Tom McCarthy's C is my current commute + night-time reading. Except that I am so scatterbrained at the moment that I only manage a few pages every other day and it is almost due back at the library. Still, I am really enjoying it as I suspected I would. Except it is not the book I thought it was going to be. This is an enjoyable thing too. I have only read the first part - the part which outlines Serge Carrefax' childhood - which is set amongst silk production, deaf children and mad-cap amateur scientists in the early parts of the 20th Century. Interestingly, this first part is strongly, strongly reminiscent of AS Byatt's latest novel, The Children's Book. The plot similarities are there: vague mothers, precocious children hiding in the woods, unsettling amateur theatre productions, bizarre charity work, and unravelling bohemian family life circa 1900. Stylistically the two books are oddly similar too and use many of the same tricks: fragments of verse flowing through the narrative, the dichotomy of muteness/speech, and a certain learnéd verbosity knowingly reined in.

I think the book might be about to change. Serge is heading for a sanatorium in Eastern Europe. I shall expect echoes of Joyce and Mann. So far I like C a lot even if it is not a high-flying avant-garde homage to Modernism but rather a literary book about ideas. I like literary books about ideas.

Incidentally, I googled Byatt + McCarthy and found this lovely review from The London Review of Books. I particularly take great pleasure in this tidbit:

Like McCarthy, I used to get exasperated by the self-impoverished narrowness of mainstream British so-called ‘literary’ literature, its obsession with Amises and McEwans, its deliberate ignorance of so much else; after a while, I realised this was not a literary but a cultic matter, to do with fertility rites and myths of social renewal. I remember that in the early 1980s on Channel 4 there was a chaotic late-night chat show, which my memory frames as having on it Vi Subversa from the Poison Girls, crowning Boy George as the young god of the year just out. As she did so, she warned him that the promise of regeneration embodied by his figure could be made good only with his sacrifice. As with hindsight, it duly was, as for Jesus and Osiris and Gazza and Martin Amis.

Recently I also found Sell the Girls, a blog entry about the old chestnut known as "dead white men and poor suppressed women writers". I happen to like reading books and poetry by Dead White men and I've often had to defend myself against outraged feminist students who thought I was betraying my gender. Seeing as these outraged feminist students frequently did not show up to extracurricular seminars because they had to do the dishes before their boyfriends came home (true story), I rarely paid them much attention.

However, the blogger behind Sell the Girls is vastly more genuine in her outrage and brings her own experience from the publishing world to the table:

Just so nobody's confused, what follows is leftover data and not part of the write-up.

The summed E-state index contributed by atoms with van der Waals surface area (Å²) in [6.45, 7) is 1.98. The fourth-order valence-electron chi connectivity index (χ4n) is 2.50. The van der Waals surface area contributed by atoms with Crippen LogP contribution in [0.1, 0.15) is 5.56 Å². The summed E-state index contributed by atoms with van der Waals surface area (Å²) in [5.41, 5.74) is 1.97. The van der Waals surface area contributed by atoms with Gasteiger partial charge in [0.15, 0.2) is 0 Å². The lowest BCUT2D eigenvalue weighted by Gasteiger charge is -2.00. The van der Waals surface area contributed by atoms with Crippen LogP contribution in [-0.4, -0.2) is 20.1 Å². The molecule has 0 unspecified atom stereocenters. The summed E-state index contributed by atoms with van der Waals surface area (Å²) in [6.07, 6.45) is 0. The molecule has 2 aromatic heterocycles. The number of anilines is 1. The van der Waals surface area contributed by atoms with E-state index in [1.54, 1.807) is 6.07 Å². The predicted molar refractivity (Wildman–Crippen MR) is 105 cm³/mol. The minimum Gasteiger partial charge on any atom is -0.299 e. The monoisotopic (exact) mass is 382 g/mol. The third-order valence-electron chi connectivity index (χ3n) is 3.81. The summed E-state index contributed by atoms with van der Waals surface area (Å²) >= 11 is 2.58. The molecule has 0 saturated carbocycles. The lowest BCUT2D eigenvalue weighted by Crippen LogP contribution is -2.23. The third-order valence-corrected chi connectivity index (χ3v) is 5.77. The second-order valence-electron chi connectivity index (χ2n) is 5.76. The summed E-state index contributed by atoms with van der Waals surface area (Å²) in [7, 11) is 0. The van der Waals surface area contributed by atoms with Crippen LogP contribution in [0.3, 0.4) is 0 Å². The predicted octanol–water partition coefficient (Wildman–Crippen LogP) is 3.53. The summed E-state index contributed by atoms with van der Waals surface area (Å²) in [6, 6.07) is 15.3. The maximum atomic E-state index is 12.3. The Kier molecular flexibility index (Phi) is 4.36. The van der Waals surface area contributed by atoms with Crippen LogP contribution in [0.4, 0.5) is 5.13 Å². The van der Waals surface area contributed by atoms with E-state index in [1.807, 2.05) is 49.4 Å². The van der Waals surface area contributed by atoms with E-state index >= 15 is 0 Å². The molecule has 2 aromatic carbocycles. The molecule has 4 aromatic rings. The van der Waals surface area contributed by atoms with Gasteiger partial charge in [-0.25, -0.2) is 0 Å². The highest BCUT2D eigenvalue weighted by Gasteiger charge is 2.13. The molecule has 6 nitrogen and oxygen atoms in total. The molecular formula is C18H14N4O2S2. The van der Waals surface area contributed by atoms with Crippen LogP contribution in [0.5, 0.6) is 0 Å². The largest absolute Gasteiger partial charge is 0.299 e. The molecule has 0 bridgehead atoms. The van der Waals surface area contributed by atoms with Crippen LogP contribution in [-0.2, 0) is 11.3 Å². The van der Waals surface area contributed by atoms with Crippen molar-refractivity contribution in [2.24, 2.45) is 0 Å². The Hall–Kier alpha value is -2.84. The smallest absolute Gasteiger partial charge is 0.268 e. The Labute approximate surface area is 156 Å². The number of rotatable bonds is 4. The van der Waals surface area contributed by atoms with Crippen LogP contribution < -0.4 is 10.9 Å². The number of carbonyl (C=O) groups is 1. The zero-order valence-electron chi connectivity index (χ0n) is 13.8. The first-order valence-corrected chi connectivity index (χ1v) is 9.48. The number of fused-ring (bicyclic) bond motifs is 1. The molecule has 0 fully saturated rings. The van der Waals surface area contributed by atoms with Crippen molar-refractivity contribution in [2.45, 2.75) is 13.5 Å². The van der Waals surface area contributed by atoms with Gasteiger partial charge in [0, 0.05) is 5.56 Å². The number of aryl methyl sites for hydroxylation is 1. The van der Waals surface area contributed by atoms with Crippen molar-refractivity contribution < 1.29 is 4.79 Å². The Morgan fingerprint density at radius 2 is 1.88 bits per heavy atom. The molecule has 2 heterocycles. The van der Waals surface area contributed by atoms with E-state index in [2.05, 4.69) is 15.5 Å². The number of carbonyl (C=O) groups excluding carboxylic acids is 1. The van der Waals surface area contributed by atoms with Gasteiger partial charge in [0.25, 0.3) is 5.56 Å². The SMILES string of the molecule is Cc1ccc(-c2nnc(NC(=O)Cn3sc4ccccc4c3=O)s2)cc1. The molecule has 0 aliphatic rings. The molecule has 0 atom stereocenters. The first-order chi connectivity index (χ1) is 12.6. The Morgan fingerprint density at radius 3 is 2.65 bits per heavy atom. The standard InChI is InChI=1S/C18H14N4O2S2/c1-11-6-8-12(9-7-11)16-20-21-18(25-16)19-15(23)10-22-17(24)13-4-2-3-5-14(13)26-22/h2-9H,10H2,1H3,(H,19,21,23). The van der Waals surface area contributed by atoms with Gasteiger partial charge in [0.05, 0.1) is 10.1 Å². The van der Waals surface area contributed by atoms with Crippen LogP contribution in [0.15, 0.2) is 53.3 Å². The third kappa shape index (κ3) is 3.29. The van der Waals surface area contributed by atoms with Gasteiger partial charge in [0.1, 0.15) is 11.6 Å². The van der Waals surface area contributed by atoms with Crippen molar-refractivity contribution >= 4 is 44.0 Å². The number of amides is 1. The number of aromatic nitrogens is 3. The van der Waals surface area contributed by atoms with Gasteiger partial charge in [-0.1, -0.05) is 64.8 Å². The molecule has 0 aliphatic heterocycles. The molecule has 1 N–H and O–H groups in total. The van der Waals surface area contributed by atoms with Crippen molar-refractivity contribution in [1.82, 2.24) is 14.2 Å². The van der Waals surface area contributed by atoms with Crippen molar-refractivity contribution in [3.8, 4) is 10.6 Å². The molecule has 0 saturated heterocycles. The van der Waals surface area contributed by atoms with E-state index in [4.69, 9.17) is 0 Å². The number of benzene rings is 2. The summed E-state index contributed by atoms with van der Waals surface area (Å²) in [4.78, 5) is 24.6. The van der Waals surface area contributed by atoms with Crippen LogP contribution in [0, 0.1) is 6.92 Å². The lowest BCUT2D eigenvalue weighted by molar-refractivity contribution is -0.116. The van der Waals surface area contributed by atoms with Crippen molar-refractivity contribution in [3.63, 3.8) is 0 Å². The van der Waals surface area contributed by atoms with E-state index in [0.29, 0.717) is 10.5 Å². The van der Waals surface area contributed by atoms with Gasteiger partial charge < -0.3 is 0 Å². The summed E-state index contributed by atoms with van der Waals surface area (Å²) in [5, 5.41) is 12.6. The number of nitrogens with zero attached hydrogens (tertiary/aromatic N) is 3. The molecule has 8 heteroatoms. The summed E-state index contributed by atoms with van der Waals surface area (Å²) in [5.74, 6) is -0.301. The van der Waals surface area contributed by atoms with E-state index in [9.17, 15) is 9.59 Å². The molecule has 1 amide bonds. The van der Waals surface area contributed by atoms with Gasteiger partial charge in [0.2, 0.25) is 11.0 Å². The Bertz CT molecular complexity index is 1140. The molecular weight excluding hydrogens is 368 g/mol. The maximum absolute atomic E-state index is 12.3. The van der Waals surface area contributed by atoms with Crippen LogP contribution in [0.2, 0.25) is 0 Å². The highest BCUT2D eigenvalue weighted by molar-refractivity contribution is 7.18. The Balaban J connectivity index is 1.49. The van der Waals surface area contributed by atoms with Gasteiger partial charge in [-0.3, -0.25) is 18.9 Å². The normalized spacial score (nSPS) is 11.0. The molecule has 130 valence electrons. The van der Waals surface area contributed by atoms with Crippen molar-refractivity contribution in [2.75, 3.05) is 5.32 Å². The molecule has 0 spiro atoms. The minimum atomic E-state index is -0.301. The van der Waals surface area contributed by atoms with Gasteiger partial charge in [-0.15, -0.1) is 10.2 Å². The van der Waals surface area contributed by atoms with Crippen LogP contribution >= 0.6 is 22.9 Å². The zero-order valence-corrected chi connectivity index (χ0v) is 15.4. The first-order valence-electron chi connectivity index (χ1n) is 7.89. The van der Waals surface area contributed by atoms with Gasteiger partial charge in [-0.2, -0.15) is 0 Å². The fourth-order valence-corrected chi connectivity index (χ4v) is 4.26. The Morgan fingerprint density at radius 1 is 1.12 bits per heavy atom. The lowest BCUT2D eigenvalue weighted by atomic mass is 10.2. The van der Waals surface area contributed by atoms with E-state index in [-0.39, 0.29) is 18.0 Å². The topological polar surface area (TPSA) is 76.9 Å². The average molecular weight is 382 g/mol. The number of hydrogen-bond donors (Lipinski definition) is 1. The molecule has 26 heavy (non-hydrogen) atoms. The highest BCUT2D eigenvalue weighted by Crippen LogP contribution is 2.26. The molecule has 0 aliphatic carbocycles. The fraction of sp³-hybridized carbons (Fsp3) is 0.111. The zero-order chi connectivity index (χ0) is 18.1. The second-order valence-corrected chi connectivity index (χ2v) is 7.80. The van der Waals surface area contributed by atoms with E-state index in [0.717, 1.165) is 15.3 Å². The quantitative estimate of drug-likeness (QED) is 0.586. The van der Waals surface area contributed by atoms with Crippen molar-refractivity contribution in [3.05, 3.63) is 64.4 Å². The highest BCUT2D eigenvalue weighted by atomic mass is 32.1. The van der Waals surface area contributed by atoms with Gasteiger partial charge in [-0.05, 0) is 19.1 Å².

I suggest that perhaps what we ought to consider is the presentation and the representation of the female author, because—and I speak from hard experience here—a female author is simply marketed and presented differently. From the color and tone of the cover, to the review coverage, to the placement, to the back cover copy, to the general perceptions of female issues.

Jane Austen was "girlified" a few years back, of course and, famously, Joanne Rowling was advised to call herself JK Rowling or no boys would want to read Harry Potter. Other than that, I struggle to recognise a world where Dead White Men are taught to the exclusion of female writers. I remember being taught Mary Sidney, Lady Mary Wroth, Aphra Behn, Mary Wollstonecraft (and her daughter), Fanny Burney, Austen, the Brontës, George Eliot etc and that is even before we get to the 20th C. Maybe I was just lucky with my tutors.

Scatterbrained. I meant to say something profound about Sell the Girls but I lost it.

Books 2010: Faber - The Crimson Petal & the White

In my Copenhagen-dwelling days, one of my greatest pleasures was to tour the second-hand bookshops in search of English-language books. I had a favourite haunt - just around the corner from my home - which had pile upon pile of ridiculously cheap books in all languages. The owner opened the shop whenever he felt like it and that was my only problem: I had to be Constantly Vigilant or I could miss the one day in three months when he felt like opening the shutters. The other second-hand shops had fewer books, were more expensive and tended to have the same selection of books. The first Bridget Jones novel was in heavy supply, as was The Celestine Prophecy, Dan Brown's numerous tomes and .. Michel Faber's The Crimson Petal and the White. In my head I yoked Faber's book together with these other books of dubious quality and so I never read it, although I had plenty of copies to choose from. Fast-forward some five or six years.

Michel Faber's Under the Skin, a 'strange, disturbing, genre-defying short novel', turned out to be one of the most fascinating reads in recent memory (I must revisit it soon). Of course I am eager to read more books by Faber, and so another second-hand shop (in another city in another country in another life) delivers yet another copy of The Crimson Petal and White.  This time I bought it. It bears no resemblance to Bridget Jones, Dan Brown, nor The Celestine Prophecy. Instead it reads like Sarah Waters' Tipping the Velvet written by the step-child of John Fowles.

The Crimson is a Victorian novel written for the 21st century. Like Waters' first few books, it explores the underbelly of Victorian society in a way that Charles Dickens could not: the prostitutes, the corpses dragged from the Thames, the blood, the gore, the shame. Faber has a writerly touch which infuses the book with tiny postmodern flourishes - an omniscient narrator breaking the fourth wall, texts within texts and many characters being authors themselves. His touch is light enough not to irritate, but occasionally it is almost too light:  mid-novel it almost disappears only to reappear just before the end. Knowing references to "proper" Victorian novels abound. Readers who have read Collins' The Woman in White, Brontë's Jane Eyre, and Dickens' Great Expectations will savour Faber's small nods; readers who comes to The Crimson without any 19th C novels behind them will enjoy The Crimson as a rollicking good read.